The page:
Bradley joins Toronto FC coach in criticizing league for supplemental discipline
Saturday, Apr 05, 2014 11:30 am
TORONTO - Toronto FC star midfielder Michael Bradley has joined manager Ryan Nelsen in criticizing the MLS disciplinary committee for supplemental discipline on incidents already ruled on by the referee.
Toronto has been stung twice already this season by the league's armchair justice, with the disciplinary committee handing one-game suspensions and fines to Brazilian midfielder Jackson and captain/defender Steven Caldwell.
"I think at some point they're going to have to look at the way it's all handled and really think about how they want to do things moving forward," Bradley said after the last training session prior to Saturday's game in Columbus.
Jackson was disciplined for an elbow thrown off the ball in a 1-0 win over D.C. United two weeks ago. Caldwell was punished for a studs-up tackle in last week's loss against Real Salt Lake City.
Both players received yellow cards on the play.
Bradley called Caldwell's challenge "a hard tackle."
"He comes in late, there's no doubt about that," Bradley said. "If, at that point, the referee decides to give him a red card, you're frustrated but yet you can look at it and say 'You know what, that can be a red card.' But if the referee gives a yellow card, you still look at it and say 'It's a hard yellow but it's yellow. Five times out of 10 it's a yellow, five times out of 10 it's a red.'
"But still you have to respect the referee's decision. You can't have a league where now a group of people sit around on Monday morning and re-referee every game. It doesn't work like that and hopefully moving forward, this is something that can be looked at."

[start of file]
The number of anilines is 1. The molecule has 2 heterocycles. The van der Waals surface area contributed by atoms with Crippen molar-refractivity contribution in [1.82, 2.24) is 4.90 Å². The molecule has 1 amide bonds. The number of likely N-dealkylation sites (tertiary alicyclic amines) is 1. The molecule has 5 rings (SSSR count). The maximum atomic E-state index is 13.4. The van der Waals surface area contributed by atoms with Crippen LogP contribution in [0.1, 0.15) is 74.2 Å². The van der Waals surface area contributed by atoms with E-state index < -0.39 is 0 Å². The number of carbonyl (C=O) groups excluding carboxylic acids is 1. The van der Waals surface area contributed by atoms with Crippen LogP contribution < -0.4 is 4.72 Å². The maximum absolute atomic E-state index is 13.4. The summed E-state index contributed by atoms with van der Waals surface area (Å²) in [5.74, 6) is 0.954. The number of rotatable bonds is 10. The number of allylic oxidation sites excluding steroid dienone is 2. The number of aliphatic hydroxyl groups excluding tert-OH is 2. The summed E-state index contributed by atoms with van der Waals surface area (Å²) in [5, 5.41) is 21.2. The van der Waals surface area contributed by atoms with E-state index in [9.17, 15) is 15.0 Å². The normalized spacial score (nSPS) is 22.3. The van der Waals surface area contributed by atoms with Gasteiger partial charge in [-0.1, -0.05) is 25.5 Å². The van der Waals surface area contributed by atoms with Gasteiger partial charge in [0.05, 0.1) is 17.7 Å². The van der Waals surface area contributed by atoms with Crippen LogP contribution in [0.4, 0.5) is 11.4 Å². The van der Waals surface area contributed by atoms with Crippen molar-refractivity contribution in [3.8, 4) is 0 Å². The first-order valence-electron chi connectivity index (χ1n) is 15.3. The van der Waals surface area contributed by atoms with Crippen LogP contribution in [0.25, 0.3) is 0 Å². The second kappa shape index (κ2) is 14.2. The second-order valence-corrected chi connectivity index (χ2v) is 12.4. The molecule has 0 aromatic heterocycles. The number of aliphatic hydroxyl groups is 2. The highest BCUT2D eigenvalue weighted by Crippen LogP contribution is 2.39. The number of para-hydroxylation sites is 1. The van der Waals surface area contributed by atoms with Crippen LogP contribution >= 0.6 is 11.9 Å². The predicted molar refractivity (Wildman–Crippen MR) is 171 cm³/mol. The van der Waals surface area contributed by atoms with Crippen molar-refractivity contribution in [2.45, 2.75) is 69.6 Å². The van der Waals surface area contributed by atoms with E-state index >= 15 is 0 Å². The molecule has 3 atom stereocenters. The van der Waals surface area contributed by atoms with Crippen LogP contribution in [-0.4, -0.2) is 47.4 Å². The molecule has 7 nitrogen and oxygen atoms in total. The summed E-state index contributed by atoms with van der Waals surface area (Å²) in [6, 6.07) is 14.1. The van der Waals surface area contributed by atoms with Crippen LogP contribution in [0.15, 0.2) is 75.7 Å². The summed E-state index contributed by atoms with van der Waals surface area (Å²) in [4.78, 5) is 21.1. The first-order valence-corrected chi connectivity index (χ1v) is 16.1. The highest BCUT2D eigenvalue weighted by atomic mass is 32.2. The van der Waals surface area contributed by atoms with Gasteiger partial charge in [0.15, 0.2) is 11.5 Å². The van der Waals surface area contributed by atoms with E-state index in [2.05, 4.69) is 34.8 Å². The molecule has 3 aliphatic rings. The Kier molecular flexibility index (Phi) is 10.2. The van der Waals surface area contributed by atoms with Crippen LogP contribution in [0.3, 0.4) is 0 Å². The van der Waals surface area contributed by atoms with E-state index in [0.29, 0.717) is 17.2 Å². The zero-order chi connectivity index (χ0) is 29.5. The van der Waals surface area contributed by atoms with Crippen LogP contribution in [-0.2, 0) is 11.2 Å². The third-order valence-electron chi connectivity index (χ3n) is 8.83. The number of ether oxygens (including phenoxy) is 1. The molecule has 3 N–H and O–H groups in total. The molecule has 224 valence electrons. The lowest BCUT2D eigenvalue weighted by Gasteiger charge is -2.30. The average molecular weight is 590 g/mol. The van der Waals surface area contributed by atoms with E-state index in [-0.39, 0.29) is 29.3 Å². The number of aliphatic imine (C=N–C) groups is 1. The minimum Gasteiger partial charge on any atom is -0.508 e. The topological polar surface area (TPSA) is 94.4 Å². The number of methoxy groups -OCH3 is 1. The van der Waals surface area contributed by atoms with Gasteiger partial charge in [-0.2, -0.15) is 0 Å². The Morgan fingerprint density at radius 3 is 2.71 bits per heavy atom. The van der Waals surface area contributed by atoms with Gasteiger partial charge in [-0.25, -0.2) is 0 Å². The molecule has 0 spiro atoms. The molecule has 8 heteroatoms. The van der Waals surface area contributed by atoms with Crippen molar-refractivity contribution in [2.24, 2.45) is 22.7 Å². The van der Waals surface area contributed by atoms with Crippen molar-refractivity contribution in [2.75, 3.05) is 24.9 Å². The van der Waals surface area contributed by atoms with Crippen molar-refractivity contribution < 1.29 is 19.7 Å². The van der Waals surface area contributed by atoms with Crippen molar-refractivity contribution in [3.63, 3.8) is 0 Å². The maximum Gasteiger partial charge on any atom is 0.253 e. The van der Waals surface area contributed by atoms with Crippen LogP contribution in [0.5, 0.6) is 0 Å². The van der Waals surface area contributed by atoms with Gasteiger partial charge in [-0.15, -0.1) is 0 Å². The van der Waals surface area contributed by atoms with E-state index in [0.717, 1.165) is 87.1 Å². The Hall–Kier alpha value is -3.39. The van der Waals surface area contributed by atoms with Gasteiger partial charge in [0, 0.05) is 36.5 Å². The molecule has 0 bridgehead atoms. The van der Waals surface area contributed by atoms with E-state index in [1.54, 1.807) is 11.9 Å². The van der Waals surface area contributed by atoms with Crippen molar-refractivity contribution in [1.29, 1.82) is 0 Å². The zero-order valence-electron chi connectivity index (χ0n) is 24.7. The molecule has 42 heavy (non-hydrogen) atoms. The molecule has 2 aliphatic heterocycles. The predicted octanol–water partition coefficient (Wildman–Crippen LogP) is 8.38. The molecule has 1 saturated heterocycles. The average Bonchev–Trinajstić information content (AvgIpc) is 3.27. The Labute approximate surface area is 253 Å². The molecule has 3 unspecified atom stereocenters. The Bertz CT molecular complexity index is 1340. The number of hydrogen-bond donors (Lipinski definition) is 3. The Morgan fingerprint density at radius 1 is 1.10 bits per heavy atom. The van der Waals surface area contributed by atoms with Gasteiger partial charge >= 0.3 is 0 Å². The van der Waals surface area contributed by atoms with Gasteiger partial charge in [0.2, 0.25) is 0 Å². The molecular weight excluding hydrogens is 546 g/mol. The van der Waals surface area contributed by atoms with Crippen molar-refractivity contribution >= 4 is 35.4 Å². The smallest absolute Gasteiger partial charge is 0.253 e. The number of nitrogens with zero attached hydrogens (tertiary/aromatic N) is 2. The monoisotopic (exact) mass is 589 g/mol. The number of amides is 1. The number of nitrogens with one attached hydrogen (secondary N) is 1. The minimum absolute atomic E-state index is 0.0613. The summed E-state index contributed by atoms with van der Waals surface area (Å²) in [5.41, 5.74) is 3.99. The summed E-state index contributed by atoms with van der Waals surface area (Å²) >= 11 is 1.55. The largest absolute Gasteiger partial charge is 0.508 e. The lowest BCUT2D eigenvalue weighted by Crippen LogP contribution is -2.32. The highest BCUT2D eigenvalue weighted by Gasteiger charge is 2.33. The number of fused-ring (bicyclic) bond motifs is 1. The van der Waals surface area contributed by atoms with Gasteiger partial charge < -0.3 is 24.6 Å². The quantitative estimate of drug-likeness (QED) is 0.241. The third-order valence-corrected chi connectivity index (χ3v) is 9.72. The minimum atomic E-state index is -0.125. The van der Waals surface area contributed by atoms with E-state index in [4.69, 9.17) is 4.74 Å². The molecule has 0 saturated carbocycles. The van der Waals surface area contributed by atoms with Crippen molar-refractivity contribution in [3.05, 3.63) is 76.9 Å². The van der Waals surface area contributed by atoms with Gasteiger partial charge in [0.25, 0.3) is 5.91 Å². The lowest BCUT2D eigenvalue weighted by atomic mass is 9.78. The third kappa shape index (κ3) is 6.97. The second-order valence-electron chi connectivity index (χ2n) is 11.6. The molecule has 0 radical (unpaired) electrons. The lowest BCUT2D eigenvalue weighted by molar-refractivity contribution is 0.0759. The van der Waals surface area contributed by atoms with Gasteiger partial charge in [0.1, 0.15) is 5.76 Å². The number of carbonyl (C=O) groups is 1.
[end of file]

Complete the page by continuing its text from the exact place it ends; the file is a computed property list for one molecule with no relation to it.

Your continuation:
Nelsen argues that such supplemental discipline can undermine referees if they have dealt with the matter on the pitch.
He also fears that if the process continues, clubs will have a shopping list of grievances they will want reviewed.
"The league like everybody is just learning and living and growing and trying to make the best product," said Nelsen.
"What they've got to do, like players, they've got to learn from things that they do," he added. "Sometimes they're good things and sometimes they're mistakes.
"In my opinion, this will stop in four or five weeks time because every single club now will start arguing for a suspension on opposition players. And they'll get inundated with it. That's what happens. We've seen it before in other leagues."
According to the league, the disciplinary committee's mission statement is "to preserve the integrity and reputation of the game and Major League Soccer, and to assist in ensuring player safety.''
The disciplinary committee, however, can take further action on cases already ruled on by the referee if there is unanimous opinion that the play deserved a red card or was of "an egregious or reckless nature, such that the committee must act to protect player safety or the integrity of the game."